Michael A. Robbins
Research Associate Professor of Psychology, University of Maine, 2000 to present. Chair, Department of Psychology, 2007 to 2018. BA, Economics, Colgate University (1969); PhD, Psychology, University of Maine (1985). Research support: MTI, NIH. Investigator, Maine-Syracuse Longitudinal Study.
My research interests are to investigate biological, psychological and social correlates of cognitive aging. Since 1981 my major research activity has involved collaboration with Merrill F. Elias on the Maine-Syracuse Longitudinal Study (MSLS). Beginning at Syracuse University in 1975 and moving to the University of Maine in 1977, the MSLS has continued uninterrupted for more than 33 years thanks to support from the National Institute on Aging (NIH) and the National Heart Lung and Blood Institute (NIH). This community-based study offers students and faculty opportunities for archival data analysis focusing on relations among newly recognized and traditional risk factors for cardiovascular disease and cognitive performance across the adult lifespan. Some examples of variables in the data base are as follows: blood pressure, diabetes, blood glucose levels, adiposity, depression, anxiety, stroke, cardiovascular disease, homocysteine, lipids, ApoE e4, arterial stiffness (indexed by pulse wave velocity), smoking, alcohol consumption, vitamin B12, vitamin B6, folate, functional disability, activities of daily living, stroke and dementia history. The MSLS offers longitudinal and cross-sectional data on these risk factors and an extensive battery of neuropsychological tests. Among our collaborators are faculty at the University of Maine, Boston University, the University of Virginia, the University of Southern California, Oxford University (UK), the University or Birmingham (UK) and Australian National University.
Sample of Publication Topics:
- Dearborn PJ, Elias MF, Sullivan KJ, Sullivan CE, Robbins MA. (in press). Poorer visual acuity is associated with declines in cognitive performance across multiple cognitive domains: The Maine Syracuse Study. Journal of the International Neuropsychological Society.
- Haigh EAP, Bogucki OE, Dearborn PJ, Robbins MA, Elias MF. (2018). Depressive symptoms progressively predict cardiovascular disease among older adults: Findings from the Maine-Syracuse Longitudinal Study. Journal of Health Psychology, doi10:1177/1359105318782375.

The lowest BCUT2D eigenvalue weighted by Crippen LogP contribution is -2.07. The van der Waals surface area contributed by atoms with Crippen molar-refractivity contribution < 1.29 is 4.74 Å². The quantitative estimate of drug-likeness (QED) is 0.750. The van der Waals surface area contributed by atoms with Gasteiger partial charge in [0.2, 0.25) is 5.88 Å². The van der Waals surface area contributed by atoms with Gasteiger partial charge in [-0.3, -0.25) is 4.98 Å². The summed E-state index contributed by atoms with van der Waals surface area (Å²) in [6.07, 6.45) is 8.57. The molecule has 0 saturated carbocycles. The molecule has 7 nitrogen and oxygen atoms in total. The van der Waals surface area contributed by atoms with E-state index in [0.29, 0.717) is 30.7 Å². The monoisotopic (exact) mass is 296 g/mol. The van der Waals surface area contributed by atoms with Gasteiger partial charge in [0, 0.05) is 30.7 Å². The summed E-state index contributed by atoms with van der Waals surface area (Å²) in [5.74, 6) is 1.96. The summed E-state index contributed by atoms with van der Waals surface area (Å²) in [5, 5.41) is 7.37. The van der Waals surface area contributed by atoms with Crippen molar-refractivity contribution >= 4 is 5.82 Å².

- Dearborn PJ, Robbins MA, Elias MF. (2018). Challenging the “jolly fat” hypothesis among older adults: High body mass index predicts increases in depressive symptoms over a 5-year period. Journal of Health Psychology, 23, 48-58. doi10:1177/1359105316675209.
- Dore, G. A., Elias, M. F., Crichton, G. E., & Robbins, M. A. (2018). Age modifies the relation between intraindividual measurement-to- measurement variation in blood pressure and cognitive function: the Maine-Syracuse Study. Journal of Hypertension, 36, 268-276.
- Elias, M. F., Crichton, G. E., Dearborn, P. J., Robbins, M. F., & Abhayaratna, W. P. (2017). Associations between type 2 diabetes mellitus and arterial stiffness: A prospective analysis based on the Maine-Syracuse Study. Pulse, 5, 88-98. doi: 10.1159/000479560
- Crichton GE, Elias MF, Dearborn PJ, & Robbins MA. (2017). Habitual chocolate intake and type 2 diabetes mellitus in the Maine-Syracuse Longitudinal Study: (1975-2010): Prospective observations. Appetite, 108, 263-269.
- Crichton GE, Elias MF, & Robbins MA. (2016). Association between depressive symptoms, use of antidepressive medication and the metabolic syndrome: the Maine-Syracuse Study. BMC Public Health, 16, 502-510, doi10.1186/s12889-016-3170-2.
- Torres, R. V., Elias, M. F., Seliger, S., Davey, A., & Robbins, M. A. (2016). Risk for cognitive impairment across 22 measures of cognitive ability in early-stage chronic kidney disease. Nephrology, Dialysis and Transplantation. doi: 10.1093/ndt/gfw005